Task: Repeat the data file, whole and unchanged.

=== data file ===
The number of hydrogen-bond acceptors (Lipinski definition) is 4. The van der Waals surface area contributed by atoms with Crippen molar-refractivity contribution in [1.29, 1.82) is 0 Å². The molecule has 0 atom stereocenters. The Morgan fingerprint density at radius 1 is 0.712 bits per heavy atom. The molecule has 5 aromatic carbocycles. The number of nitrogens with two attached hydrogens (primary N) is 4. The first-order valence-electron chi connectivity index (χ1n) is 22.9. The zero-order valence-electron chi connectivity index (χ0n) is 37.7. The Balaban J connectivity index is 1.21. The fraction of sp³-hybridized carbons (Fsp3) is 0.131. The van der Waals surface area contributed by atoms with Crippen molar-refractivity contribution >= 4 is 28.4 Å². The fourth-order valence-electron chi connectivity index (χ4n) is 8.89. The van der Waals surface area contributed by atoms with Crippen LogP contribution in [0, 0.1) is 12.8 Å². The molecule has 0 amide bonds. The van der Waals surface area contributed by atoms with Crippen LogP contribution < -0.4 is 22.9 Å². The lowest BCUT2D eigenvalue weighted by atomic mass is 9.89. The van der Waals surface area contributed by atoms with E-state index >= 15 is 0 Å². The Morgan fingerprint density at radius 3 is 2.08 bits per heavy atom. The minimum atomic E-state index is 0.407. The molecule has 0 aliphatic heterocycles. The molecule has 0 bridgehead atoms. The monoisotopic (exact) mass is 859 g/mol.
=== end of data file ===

The number of hydrogen-bond acceptors (Lipinski definition) is 4. The van der Waals surface area contributed by atoms with Crippen molar-refractivity contribution in [1.29, 1.82) is 0 Å². The molecule has 0 atom stereocenters. The Morgan fingerprint density at radius 1 is 0.712 bits per heavy atom. The molecule has 5 aromatic carbocycles. The number of nitrogens with two attached hydrogens (primary N) is 4. The first-order valence-electron chi connectivity index (χ1n) is 22.9. The zero-order valence-electron chi connectivity index (χ0n) is 37.7. The Balaban J connectivity index is 1.21. The fraction of sp³-hybridized carbons (Fsp3) is 0.131. The van der Waals surface area contributed by atoms with Crippen molar-refractivity contribution >= 4 is 28.4 Å². The fourth-order valence-electron chi connectivity index (χ4n) is 8.89. The van der Waals surface area contributed by atoms with Crippen LogP contribution in [0, 0.1) is 12.8 Å². The molecule has 0 amide bonds. The van der Waals surface area contributed by atoms with Crippen LogP contribution < -0.4 is 22.9 Å². The lowest BCUT2D eigenvalue weighted by atomic mass is 9.89. The van der Waals surface area contributed by atoms with E-state index >= 15 is 0 Å². The Morgan fingerprint density at radius 3 is 2.08 bits per heavy atom. The minimum atomic E-state index is 0.407. The molecule has 0 aliphatic heterocycles. The molecule has 0 bridgehead atoms. The monoisotopic (exact) mass is 859 g/mol.